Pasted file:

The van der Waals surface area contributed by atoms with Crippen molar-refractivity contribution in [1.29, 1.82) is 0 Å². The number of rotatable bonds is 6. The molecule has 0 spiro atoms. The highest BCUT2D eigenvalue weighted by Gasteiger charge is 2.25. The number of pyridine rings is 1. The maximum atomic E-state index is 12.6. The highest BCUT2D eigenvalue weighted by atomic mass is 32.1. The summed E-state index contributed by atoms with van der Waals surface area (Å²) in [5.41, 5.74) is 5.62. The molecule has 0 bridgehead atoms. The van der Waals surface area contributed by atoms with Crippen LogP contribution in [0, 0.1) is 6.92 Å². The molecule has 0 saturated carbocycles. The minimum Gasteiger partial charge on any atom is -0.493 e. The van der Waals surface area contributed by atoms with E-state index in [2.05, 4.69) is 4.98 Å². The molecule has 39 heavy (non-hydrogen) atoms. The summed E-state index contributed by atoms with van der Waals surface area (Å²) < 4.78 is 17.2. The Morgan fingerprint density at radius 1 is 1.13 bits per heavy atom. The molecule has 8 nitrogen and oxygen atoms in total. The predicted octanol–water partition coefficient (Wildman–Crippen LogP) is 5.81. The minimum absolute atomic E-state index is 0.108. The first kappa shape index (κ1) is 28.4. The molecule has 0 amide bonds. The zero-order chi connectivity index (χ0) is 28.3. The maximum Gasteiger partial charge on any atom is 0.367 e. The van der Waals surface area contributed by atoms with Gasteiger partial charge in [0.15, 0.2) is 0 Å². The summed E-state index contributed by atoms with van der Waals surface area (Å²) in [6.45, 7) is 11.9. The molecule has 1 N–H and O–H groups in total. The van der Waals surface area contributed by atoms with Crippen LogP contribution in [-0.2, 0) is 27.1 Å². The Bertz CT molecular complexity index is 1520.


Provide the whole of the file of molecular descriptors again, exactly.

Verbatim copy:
The van der Waals surface area contributed by atoms with Crippen molar-refractivity contribution in [1.29, 1.82) is 0 Å². The number of rotatable bonds is 6. The molecule has 0 spiro atoms. The highest BCUT2D eigenvalue weighted by Gasteiger charge is 2.25. The number of pyridine rings is 1. The maximum atomic E-state index is 12.6. The highest BCUT2D eigenvalue weighted by atomic mass is 32.1. The summed E-state index contributed by atoms with van der Waals surface area (Å²) in [5.41, 5.74) is 5.62. The molecule has 0 bridgehead atoms. The van der Waals surface area contributed by atoms with Crippen LogP contribution in [0, 0.1) is 6.92 Å². The molecule has 0 saturated carbocycles. The minimum Gasteiger partial charge on any atom is -0.493 e. The van der Waals surface area contributed by atoms with E-state index in [2.05, 4.69) is 4.98 Å². The molecule has 39 heavy (non-hydrogen) atoms. The summed E-state index contributed by atoms with van der Waals surface area (Å²) < 4.78 is 17.2. The Morgan fingerprint density at radius 1 is 1.13 bits per heavy atom. The molecule has 8 nitrogen and oxygen atoms in total. The predicted octanol–water partition coefficient (Wildman–Crippen LogP) is 5.81. The minimum absolute atomic E-state index is 0.108. The first kappa shape index (κ1) is 28.4. The molecule has 0 amide bonds. The zero-order chi connectivity index (χ0) is 28.3. The maximum Gasteiger partial charge on any atom is 0.367 e. The van der Waals surface area contributed by atoms with Gasteiger partial charge in [0.15, 0.2) is 0 Å². The summed E-state index contributed by atoms with van der Waals surface area (Å²) in [6.45, 7) is 11.9. The molecule has 1 N–H and O–H groups in total. The van der Waals surface area contributed by atoms with Crippen LogP contribution in [-0.2, 0) is 27.1 Å². The Bertz CT molecular complexity index is 1520.